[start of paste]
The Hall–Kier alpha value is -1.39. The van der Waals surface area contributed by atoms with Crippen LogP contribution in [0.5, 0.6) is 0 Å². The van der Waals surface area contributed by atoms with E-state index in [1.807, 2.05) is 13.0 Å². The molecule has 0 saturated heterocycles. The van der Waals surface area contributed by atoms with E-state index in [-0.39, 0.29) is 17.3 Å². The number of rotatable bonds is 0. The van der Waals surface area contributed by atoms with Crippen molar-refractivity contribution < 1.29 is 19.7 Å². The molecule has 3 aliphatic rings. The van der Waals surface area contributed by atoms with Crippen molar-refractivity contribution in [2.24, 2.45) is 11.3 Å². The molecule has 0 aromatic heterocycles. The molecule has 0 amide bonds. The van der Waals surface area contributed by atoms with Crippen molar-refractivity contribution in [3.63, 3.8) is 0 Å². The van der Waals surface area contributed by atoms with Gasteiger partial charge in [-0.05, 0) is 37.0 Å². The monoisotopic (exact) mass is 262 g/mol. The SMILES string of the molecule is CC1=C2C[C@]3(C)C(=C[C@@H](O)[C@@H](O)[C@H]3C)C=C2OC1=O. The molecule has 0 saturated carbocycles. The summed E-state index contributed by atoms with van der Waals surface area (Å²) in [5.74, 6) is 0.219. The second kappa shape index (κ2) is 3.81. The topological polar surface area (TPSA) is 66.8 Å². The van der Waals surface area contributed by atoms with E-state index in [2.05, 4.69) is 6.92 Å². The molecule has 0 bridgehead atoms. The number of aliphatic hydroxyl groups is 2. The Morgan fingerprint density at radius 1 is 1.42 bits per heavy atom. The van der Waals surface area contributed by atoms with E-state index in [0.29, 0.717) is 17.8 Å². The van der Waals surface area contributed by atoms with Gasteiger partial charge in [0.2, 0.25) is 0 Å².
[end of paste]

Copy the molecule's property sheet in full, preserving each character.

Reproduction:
The Hall–Kier alpha value is -1.39. The van der Waals surface area contributed by atoms with Crippen LogP contribution in [0.5, 0.6) is 0 Å². The van der Waals surface area contributed by atoms with E-state index in [1.807, 2.05) is 13.0 Å². The molecule has 0 saturated heterocycles. The van der Waals surface area contributed by atoms with E-state index in [-0.39, 0.29) is 17.3 Å². The number of rotatable bonds is 0. The van der Waals surface area contributed by atoms with Crippen molar-refractivity contribution < 1.29 is 19.7 Å². The molecule has 3 aliphatic rings. The van der Waals surface area contributed by atoms with Crippen molar-refractivity contribution in [2.24, 2.45) is 11.3 Å². The molecule has 0 aromatic heterocycles. The molecule has 0 amide bonds. The van der Waals surface area contributed by atoms with Crippen molar-refractivity contribution in [3.63, 3.8) is 0 Å². The van der Waals surface area contributed by atoms with Gasteiger partial charge in [-0.05, 0) is 37.0 Å². The monoisotopic (exact) mass is 262 g/mol. The SMILES string of the molecule is CC1=C2C[C@]3(C)C(=C[C@@H](O)[C@@H](O)[C@H]3C)C=C2OC1=O. The molecule has 0 saturated carbocycles. The summed E-state index contributed by atoms with van der Waals surface area (Å²) in [5.74, 6) is 0.219. The second kappa shape index (κ2) is 3.81. The topological polar surface area (TPSA) is 66.8 Å². The van der Waals surface area contributed by atoms with E-state index in [2.05, 4.69) is 6.92 Å². The molecule has 0 bridgehead atoms. The number of aliphatic hydroxyl groups is 2. The Morgan fingerprint density at radius 1 is 1.42 bits per heavy atom. The van der Waals surface area contributed by atoms with E-state index in [0.29, 0.717) is 17.8 Å². The van der Waals surface area contributed by atoms with Gasteiger partial charge in [0.2, 0.25) is 0 Å².